Dockyard Pembroke DY Pembroke DY Portsmouth DY Chatham DY

Laid Down 24 April 1883 7 June 1882 18 Dec 1882 6 Feb 1882

Launched 17 Feb 1886 28 April 1885 24 Nov 1885 24 Nov 1885

Displacement (tons) 10,007 (as designed), 10,619 (load), 10,919 (deep) (Camperdown). Dimensions Length: 330ft pp Beam: 68ft 6in Draught: 28ft 61⁄2in (deep).

Completed Transferred to Portsmouth DY for completion of armament March 1887 Transferred to Portsmouth DY for completion of armament 15 Nov 1885 Completed trials 14 March 1887 Completed trials 14 March 1887. Armament Four 13.5in 67-ton Mk I (Rodney three 67-ton, one 69-ton experimental) Six 6in 26cal Mk IV Twelve 6pdr Two 3pdr Seven–ten Nordenfelt QF guns Five 14in torpedo tubes (Rodney not fitted with bow tube).


58

BRITISH BATTLESHIPS 1889–1904


INTRODUCTION

59


138

Above: A superb port quarter view of Renown as she approaches Portsmouth dockyard after her second Royal Spring Cruise on 8 May 1906 (the Prince and Princess of Wales’s Indian Tour). After this journey she practically disappeared from the effective list, her active service career having been shorter than that of any other British battleship (not actually sunk) with the exception of Lord Clyde (1866). Right: Renown all grey and in service as Stokers’Training Ship at Portsmouth dockyard in 1909.

BRITISH BATTLESHIPS 1889–1904


139

Majestic Class

1893 ESTIMATES

Design In 1891 the Controller (Vice-Admiral J. A. Fisher) had asked the DNC (White) to prepare a sketch design for a 1st class battleship based on Royal Sovereign, but which would naturally incorporate the new 12in guns then under construction and make full use of the latest Harvey armour developments. On 27 January 1892 the DNC supplied the Board with provisional figures showing a displacement of 12,500 tons (excluding BM), four 12in guns, and a 9in uniform main armoured belt. Approval was given to prepare suitable specifications for such a ship, but the DNC was asked to postpone progress a little because the new 12in gun was taking longer than expected to complete. Initially, three ships were laid down under the 1892 programme. The first two were of the new design (1st class), to be named the Majestic class, and these were finally allowed to proceed, under the normal 1893 programme, when the final layout had been approved. The third ship, however, was redesigned to smaller dimensions in an endeavour to provide an economical but strong ship for eastern waters (see Renown). In August 1893, however, following considerable public agitation over the declining strength of the Royal Navy compared to the fleets of France and Russia, further building was called for which resulted in an emergency five-year programme. Initiated by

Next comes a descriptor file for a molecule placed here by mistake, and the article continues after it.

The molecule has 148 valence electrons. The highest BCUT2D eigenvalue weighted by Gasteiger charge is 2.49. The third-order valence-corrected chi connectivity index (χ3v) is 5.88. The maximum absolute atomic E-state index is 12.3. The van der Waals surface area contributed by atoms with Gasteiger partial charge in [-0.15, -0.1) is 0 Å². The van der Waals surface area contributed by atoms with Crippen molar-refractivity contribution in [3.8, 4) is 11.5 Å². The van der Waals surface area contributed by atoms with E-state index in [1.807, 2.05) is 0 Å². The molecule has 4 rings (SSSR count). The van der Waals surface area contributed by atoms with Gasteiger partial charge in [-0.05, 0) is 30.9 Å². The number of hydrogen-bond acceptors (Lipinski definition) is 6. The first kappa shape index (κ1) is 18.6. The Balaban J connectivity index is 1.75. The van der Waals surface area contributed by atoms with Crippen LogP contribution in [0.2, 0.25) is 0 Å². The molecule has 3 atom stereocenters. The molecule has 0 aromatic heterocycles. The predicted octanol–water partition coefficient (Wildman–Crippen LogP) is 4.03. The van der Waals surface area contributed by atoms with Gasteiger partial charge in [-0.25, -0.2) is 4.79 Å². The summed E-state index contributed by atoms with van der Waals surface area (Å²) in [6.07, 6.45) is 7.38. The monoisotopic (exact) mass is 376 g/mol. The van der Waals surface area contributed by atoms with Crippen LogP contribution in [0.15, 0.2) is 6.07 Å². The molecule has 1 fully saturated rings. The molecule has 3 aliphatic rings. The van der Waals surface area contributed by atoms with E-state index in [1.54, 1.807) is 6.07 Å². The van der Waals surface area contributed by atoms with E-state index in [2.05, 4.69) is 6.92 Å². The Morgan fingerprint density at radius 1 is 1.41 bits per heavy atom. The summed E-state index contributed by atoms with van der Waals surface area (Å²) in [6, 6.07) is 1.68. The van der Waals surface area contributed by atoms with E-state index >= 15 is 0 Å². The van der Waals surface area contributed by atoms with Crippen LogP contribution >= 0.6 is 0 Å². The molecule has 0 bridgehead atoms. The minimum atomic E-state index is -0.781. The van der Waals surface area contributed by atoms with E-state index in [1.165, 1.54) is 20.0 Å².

the First Lord (Earl Spencer), it became known as the Spencer Programme. The original amendment called for an additional seven vessels all of which were grudgingly accepted by Parliament and finally approved in 1894. Although general public satisfaction was guaranteed, the huge building programme caused much discontent in Government; Left: Mars. On completion the mighty Majestics were the largest and probably the most efficient battleships extant, generally admired, and greatly copied abroad.The frame work of Mars takes shape, 28 June 1894.

MAJESTIC CLASS: FINAL LEGEND Displacement: 14,820 tons (load) Freeboard: 25ft forward, 17ft 3in amidships, 18ft 6in aft Armament Four 12in; 80rpg Ten 6in Armour Main belt: 9in; 5ft 6in below waterline, 9ft 6in above waterline IHP: 9,000 Fuel: 900 tons coal Complement: 760. Left: Prince George. Launched by the Duchess of York (later Queen Mary) on 22 August 1896, Prince George takes the water.


141

MAJESTIC CLASS

CAESAR: ESTIMATED COSTS 1896 Hull fittings and equipment: Machinery: Incidental charges: Gun mountings and TT, etc: Total:

£631,537 85,783 78,004 77,150 £872,474